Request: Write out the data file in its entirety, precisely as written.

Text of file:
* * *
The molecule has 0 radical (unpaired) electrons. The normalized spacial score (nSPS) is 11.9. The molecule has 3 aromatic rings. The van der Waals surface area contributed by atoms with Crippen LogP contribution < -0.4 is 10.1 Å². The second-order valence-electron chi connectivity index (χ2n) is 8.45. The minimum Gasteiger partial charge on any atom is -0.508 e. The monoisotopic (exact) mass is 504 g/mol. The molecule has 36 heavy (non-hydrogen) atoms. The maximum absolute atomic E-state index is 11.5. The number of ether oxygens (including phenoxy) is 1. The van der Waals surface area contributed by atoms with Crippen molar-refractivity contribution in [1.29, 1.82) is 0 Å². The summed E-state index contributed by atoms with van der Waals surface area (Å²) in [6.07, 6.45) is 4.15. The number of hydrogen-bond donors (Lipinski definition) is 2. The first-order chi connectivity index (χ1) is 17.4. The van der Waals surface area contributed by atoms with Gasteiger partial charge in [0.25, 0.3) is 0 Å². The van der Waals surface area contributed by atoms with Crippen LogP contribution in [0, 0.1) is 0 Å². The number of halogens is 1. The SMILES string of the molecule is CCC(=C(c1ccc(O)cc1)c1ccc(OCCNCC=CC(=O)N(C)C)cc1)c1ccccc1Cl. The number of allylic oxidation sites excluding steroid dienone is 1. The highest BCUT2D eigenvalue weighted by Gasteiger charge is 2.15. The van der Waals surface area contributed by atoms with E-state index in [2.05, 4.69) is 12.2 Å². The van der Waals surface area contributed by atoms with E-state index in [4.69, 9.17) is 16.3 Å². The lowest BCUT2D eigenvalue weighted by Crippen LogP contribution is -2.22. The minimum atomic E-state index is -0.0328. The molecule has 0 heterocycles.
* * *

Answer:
The molecule has 0 radical (unpaired) electrons. The normalized spacial score (nSPS) is 11.9. The molecule has 3 aromatic rings. The van der Waals surface area contributed by atoms with Crippen LogP contribution < -0.4 is 10.1 Å². The second-order valence-electron chi connectivity index (χ2n) is 8.45. The minimum Gasteiger partial charge on any atom is -0.508 e. The monoisotopic (exact) mass is 504 g/mol. The molecule has 36 heavy (non-hydrogen) atoms. The maximum absolute atomic E-state index is 11.5. The number of ether oxygens (including phenoxy) is 1. The van der Waals surface area contributed by atoms with Crippen molar-refractivity contribution in [1.29, 1.82) is 0 Å². The summed E-state index contributed by atoms with van der Waals surface area (Å²) in [6.07, 6.45) is 4.15. The number of hydrogen-bond donors (Lipinski definition) is 2. The first-order chi connectivity index (χ1) is 17.4. The van der Waals surface area contributed by atoms with Gasteiger partial charge in [0.25, 0.3) is 0 Å². The van der Waals surface area contributed by atoms with Crippen LogP contribution in [0, 0.1) is 0 Å². The number of halogens is 1. The SMILES string of the molecule is CCC(=C(c1ccc(O)cc1)c1ccc(OCCNCC=CC(=O)N(C)C)cc1)c1ccccc1Cl. The number of allylic oxidation sites excluding steroid dienone is 1. The highest BCUT2D eigenvalue weighted by Gasteiger charge is 2.15. The van der Waals surface area contributed by atoms with E-state index in [2.05, 4.69) is 12.2 Å². The van der Waals surface area contributed by atoms with E-state index in [4.69, 9.17) is 16.3 Å². The lowest BCUT2D eigenvalue weighted by Crippen LogP contribution is -2.22. The minimum atomic E-state index is -0.0328. The molecule has 0 heterocycles.